West Virginia’s rules permit coverage of both trial and appellate proceedings but also permit a presiding judge to terminate coverage if he or she “determines that coverage will impede justice or create unfairness for any party.”  Requests for media coverage must be made at least one day in advance of the proceeding.  The presiding judge may sustain or deny objections made by parties, witnesses and counsel to the coverage of any portion of a proceeding.  Audio coverage of attorney-client meetings or any other conferences conducted between and among attorneys, clients, or the presiding judge is prohibited.  Coverage that shows the face of any juror or makes the identity of any juror discernible is prohibited without juror approval.  Only one television camera and one still photographer are allowed in the courtroom at any one time, and the media are responsible for any pooling arrangements.
 
The Supreme Court of Appeals of West Virginia provides a live Web cast of oral arguments.

 
 

Wisconsin

Allows Cameras? Yes
Does Not Allow Cameras? No
Partial Allowance of Cameras? No
Audio or Video Webcast? Yes
Media Guide Available? Yes

 
Extended coverage is permitted, but the presiding judge retains the authority to determine whether coverage should occur and, upon a finding of cause, to prohibit coverage.  The trial judge retains the power, authority and responsibility to control the conduct of proceedings, including the authority over the inclusion or exclusion of the media and the public at particular proceedings or during the testimony of particular witnesses under the experimental and permanent guidelines.  A presumption of validity attends objections to coverage of participants in cases involving the victims of crimes (including sex crimes), police informants, undercover agents, juveniles, relocated witnesses, divorce, trade secrets, and motions to suppress evidence.  An individual juror may be photographed only after his or her consent has been obtained.  Photographs of the jury are permitted in courtrooms where the jury is part of the unavoidable background, but close-ups, which enable jurors to be clearly identified, are prohibited.  Audio coverage of conferences between an attorney and a client, co-counsel, or attorneys and the trial judge is also prohibited.  Three television cameras and three still photographers, using not more than 2 cameras each, are allowed in the courtroom to cover a proceeding. Disputes regarding a court’s application of Chapter 61 are treated as administrative matters, which may not be appealed.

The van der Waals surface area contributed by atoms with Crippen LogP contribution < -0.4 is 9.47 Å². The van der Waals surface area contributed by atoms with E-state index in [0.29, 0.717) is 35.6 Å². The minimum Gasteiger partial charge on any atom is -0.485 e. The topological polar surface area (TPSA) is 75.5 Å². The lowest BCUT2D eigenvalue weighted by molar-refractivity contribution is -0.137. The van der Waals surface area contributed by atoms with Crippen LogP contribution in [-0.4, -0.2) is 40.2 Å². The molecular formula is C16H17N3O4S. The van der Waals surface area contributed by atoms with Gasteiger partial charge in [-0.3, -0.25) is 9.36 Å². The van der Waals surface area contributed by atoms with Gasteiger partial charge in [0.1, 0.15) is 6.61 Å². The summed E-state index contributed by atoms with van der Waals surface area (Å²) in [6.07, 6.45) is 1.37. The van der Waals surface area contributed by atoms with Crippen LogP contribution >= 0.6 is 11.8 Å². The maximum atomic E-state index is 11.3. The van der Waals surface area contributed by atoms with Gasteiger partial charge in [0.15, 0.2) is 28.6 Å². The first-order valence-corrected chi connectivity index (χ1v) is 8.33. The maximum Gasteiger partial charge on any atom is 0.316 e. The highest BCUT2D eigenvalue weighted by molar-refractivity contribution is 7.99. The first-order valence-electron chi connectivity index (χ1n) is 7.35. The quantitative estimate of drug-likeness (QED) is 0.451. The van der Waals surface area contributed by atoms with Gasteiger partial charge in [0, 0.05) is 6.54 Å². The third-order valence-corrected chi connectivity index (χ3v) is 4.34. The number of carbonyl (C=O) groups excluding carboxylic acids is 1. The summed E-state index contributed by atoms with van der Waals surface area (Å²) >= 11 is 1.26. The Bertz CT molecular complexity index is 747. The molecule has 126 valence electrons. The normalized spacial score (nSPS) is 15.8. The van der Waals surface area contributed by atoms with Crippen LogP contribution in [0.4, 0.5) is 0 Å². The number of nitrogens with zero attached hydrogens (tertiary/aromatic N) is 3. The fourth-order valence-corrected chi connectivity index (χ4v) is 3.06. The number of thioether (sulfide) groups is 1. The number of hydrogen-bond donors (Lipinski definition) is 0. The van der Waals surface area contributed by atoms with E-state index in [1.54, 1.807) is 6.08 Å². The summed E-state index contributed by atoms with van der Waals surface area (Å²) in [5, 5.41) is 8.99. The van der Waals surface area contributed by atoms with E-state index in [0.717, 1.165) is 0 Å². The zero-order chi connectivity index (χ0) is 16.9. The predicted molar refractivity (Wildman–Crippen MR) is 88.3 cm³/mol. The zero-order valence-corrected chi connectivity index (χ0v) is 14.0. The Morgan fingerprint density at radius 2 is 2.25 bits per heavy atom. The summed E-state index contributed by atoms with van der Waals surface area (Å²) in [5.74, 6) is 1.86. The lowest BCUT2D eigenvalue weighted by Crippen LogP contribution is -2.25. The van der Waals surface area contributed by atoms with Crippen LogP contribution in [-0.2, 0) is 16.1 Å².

The Wisconsin Supreme Court provides audio recordings or oral arguments on its Web site, with archives dating back to September 1997.


 
 

Wyoming

Allows Cameras? Yes
Does Not Allow Cameras? No
Partial Allowance of Cameras? No
Audio or Video Webcast? Yes
Media Guide Available? No

 
Extended media coverage is allowed at both the appellate and trial court levels. A request for media coverage must be submitted 24 hours or more prior to the proceedings. The media may not make any close-up photography or visual recording of the members of the jury, nor may it make an audio recording of conferences between attorney and client or between counsel and the presiding judge. Additionally, equipment may not be moved during a proceeding. The trial judge has broad discretion in deciding whether there is cause for prohibition of coverage. Requests to limit media coverage enjoy a presumption of validity in cases involving the victims of crimes, confidential informants, and undercover agents, as well as in evidentiary suppression hearings.

The privilege to photograph, televise or record court proceedings may be exercised only by persons or organizations which are part of the accredited news media.  In the Wyoming Supreme Court, absent express authorization by the court, individuals attending or participating in open court or confidential proceedings cannot use or operate any camera, video recording device, or audio recording device to record, broadcast, or photograph the proceedings.  Except as provided, individuals attending or participating in open court or confidential proceedings cannot use a Wireless Communication Device during the proceedings, including mobile phones, cellular devices, PDAs, and computers.  Such devices must be completely turned off and not merely set to “vibrate” or a similar setting.


 
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This page updated November 2015